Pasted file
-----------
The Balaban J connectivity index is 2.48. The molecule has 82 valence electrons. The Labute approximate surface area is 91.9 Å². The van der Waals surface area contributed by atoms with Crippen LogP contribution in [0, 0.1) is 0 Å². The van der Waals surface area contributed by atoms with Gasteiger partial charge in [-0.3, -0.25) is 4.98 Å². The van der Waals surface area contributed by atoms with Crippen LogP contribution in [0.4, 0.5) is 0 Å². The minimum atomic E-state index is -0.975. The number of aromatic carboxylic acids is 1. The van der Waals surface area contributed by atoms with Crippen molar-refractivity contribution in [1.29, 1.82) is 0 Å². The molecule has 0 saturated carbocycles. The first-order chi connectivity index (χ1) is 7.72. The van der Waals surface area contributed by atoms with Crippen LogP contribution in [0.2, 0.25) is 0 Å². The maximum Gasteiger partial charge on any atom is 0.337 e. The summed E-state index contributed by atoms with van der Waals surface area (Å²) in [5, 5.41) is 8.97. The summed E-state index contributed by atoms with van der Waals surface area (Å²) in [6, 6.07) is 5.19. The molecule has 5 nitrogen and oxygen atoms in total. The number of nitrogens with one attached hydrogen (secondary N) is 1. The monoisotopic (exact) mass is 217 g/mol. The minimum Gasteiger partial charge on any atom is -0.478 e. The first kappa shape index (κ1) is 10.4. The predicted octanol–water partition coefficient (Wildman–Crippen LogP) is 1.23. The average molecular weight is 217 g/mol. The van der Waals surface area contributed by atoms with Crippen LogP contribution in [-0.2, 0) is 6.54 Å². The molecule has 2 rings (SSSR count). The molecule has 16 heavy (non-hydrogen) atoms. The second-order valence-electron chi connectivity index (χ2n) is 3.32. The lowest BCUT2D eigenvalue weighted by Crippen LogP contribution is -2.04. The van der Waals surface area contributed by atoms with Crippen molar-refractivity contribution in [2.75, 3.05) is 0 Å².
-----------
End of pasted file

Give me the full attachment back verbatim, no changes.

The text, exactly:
The Balaban J connectivity index is 2.48. The molecule has 82 valence electrons. The Labute approximate surface area is 91.9 Å². The van der Waals surface area contributed by atoms with Crippen LogP contribution in [0, 0.1) is 0 Å². The van der Waals surface area contributed by atoms with Gasteiger partial charge in [-0.3, -0.25) is 4.98 Å². The van der Waals surface area contributed by atoms with Crippen LogP contribution in [0.4, 0.5) is 0 Å². The minimum atomic E-state index is -0.975. The number of aromatic carboxylic acids is 1. The van der Waals surface area contributed by atoms with Crippen molar-refractivity contribution in [1.29, 1.82) is 0 Å². The molecule has 0 saturated carbocycles. The first-order chi connectivity index (χ1) is 7.72. The van der Waals surface area contributed by atoms with Crippen LogP contribution in [0.2, 0.25) is 0 Å². The maximum Gasteiger partial charge on any atom is 0.337 e. The summed E-state index contributed by atoms with van der Waals surface area (Å²) in [5, 5.41) is 8.97. The summed E-state index contributed by atoms with van der Waals surface area (Å²) in [6, 6.07) is 5.19. The molecule has 5 nitrogen and oxygen atoms in total. The number of nitrogens with one attached hydrogen (secondary N) is 1. The monoisotopic (exact) mass is 217 g/mol. The minimum Gasteiger partial charge on any atom is -0.478 e. The first kappa shape index (κ1) is 10.4. The predicted octanol–water partition coefficient (Wildman–Crippen LogP) is 1.23. The average molecular weight is 217 g/mol. The van der Waals surface area contributed by atoms with Crippen LogP contribution in [-0.2, 0) is 6.54 Å². The molecule has 2 rings (SSSR count). The molecule has 16 heavy (non-hydrogen) atoms. The second-order valence-electron chi connectivity index (χ2n) is 3.32. The lowest BCUT2D eigenvalue weighted by Crippen LogP contribution is -2.04. The van der Waals surface area contributed by atoms with Crippen molar-refractivity contribution in [2.75, 3.05) is 0 Å².